Racists have always tried to give justification for their ideology. Racism was, if you can believe it, seen as a progressive idea in some quarters.
Lisa Kazmier - 7/18/2010
How is that proto-fascist? Why do you think fascism is somehow machine-like when it's built on a Dionysus-like worship of a leader and hatred of a small population who allegedly "stabbed Germany in the back"? I don't get machine-like or robotic, etc. from that.
Clare Spark - 7/18/2010
Would anyone here argue that Wilson was an integrationist? I think not. Some of his (ambivalent?) successors in high policy making circles are quoted here: http://clarespark.com/2010/07/18/white-elite-enabling-of-black-power/.
Lisa Kazmier - 7/18/2010
I have a problem reconciling Wilson as total rationalist believing in science and progress with his endorsement of DW Griffith's Birth of a Nation and, implicitly, the racism of that film.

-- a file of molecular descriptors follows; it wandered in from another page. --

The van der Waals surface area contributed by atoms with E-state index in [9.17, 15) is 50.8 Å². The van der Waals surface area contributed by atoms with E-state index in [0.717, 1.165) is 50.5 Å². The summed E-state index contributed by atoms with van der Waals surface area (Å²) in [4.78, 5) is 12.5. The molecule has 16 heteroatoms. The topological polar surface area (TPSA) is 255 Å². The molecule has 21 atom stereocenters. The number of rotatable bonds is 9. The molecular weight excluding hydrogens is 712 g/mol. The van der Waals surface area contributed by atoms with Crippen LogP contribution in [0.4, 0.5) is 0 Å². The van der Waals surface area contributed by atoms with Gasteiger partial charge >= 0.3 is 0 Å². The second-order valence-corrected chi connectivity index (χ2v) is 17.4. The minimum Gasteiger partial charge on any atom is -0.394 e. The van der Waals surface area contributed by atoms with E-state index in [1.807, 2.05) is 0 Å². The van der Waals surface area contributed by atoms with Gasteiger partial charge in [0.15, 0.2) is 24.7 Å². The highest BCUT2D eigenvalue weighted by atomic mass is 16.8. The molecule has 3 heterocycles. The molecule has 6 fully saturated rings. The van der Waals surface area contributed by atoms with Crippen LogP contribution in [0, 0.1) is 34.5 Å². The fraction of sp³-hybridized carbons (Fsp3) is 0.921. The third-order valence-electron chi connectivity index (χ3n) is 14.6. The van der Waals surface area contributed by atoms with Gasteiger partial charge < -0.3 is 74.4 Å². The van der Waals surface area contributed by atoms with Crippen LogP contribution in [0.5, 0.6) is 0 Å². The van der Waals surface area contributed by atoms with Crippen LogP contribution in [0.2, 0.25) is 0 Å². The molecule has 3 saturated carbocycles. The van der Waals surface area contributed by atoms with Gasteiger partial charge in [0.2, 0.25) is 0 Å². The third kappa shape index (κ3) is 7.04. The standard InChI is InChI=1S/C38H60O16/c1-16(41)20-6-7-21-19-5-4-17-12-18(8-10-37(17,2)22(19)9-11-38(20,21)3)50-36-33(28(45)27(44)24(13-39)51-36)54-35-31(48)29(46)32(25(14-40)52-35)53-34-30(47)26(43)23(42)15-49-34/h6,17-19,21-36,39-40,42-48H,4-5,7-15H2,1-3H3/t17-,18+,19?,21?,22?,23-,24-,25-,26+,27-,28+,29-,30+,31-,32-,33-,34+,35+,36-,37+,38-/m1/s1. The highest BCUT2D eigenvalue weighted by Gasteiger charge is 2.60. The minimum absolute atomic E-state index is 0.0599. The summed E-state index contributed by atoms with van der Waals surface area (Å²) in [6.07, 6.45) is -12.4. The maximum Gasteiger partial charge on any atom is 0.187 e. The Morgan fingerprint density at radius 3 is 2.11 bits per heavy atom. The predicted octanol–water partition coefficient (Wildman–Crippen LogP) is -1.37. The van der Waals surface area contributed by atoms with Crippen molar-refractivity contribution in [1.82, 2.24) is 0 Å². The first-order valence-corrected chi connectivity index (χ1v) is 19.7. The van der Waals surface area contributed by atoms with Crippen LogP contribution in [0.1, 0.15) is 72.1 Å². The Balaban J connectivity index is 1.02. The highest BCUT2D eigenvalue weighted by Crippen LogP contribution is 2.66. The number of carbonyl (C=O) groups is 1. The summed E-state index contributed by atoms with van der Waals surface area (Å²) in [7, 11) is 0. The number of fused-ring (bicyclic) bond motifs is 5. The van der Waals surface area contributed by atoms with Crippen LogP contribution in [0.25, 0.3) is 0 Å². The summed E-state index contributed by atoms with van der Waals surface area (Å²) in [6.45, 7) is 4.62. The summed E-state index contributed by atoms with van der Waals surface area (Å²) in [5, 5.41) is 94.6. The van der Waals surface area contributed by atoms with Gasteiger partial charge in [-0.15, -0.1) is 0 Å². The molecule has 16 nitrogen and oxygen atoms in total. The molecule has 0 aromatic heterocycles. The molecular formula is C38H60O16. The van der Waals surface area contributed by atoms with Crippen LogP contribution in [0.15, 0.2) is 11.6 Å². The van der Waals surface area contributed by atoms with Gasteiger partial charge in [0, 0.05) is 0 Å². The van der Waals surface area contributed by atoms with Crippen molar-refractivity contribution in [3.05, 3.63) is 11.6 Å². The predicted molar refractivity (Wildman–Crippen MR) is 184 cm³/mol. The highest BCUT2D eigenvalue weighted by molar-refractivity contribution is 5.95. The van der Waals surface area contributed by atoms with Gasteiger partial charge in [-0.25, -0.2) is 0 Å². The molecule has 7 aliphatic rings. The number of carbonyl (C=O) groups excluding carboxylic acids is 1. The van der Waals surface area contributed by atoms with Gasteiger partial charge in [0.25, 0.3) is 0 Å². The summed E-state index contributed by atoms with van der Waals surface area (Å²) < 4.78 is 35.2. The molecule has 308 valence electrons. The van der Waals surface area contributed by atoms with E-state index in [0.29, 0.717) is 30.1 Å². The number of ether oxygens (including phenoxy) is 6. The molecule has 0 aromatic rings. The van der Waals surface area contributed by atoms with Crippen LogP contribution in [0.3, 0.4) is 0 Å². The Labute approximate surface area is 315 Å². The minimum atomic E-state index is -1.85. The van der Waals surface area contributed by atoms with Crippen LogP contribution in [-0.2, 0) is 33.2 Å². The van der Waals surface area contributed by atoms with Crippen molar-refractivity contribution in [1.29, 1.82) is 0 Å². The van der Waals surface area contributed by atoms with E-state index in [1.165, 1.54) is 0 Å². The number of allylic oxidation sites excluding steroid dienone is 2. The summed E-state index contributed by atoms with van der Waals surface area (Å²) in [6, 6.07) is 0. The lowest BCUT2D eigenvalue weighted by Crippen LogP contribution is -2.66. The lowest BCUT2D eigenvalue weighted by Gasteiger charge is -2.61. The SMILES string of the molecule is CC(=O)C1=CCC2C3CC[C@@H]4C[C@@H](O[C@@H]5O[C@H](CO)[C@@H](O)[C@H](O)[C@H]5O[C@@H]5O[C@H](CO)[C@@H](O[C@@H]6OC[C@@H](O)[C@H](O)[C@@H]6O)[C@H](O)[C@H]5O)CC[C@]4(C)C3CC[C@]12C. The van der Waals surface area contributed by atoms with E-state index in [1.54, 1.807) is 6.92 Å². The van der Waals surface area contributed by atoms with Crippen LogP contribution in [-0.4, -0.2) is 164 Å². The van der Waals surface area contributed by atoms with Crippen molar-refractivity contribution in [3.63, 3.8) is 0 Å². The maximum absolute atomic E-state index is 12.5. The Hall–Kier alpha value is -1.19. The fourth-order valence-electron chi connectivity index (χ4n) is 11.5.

Javier Ramirez - 7/17/2010
I dont see where Will got this out of context. Perhaps he did misconstrue this as being a serious proposal but nonetheless I do believe that it does show that Wilson, even humorously, was enamored with reducing everything to scientific/rationalistic techniques. It is a reflection of his progressive philosophical worldview. It would be like a physicist writing to his wife about their relationship in terms of general relativity. No one would think he was serious, hopefully, but it would be an indication of what consumes his thinking and his beliefs. So yes Wilson was being tongue and cheeky but using the letter in the manner Will did is perfectly legit although with an acknowledgement that it was supposed to be humorous would have been more fair. As for Mr. Walsh's contenion that Will and others might consult historians, I dont think so. As HNN has demonstrated many times in the past many historians are guilty of worse academic crimes than Will. Historians can sometimes provide valuble context but they are not a modern day priestly guild that needs to be consulted.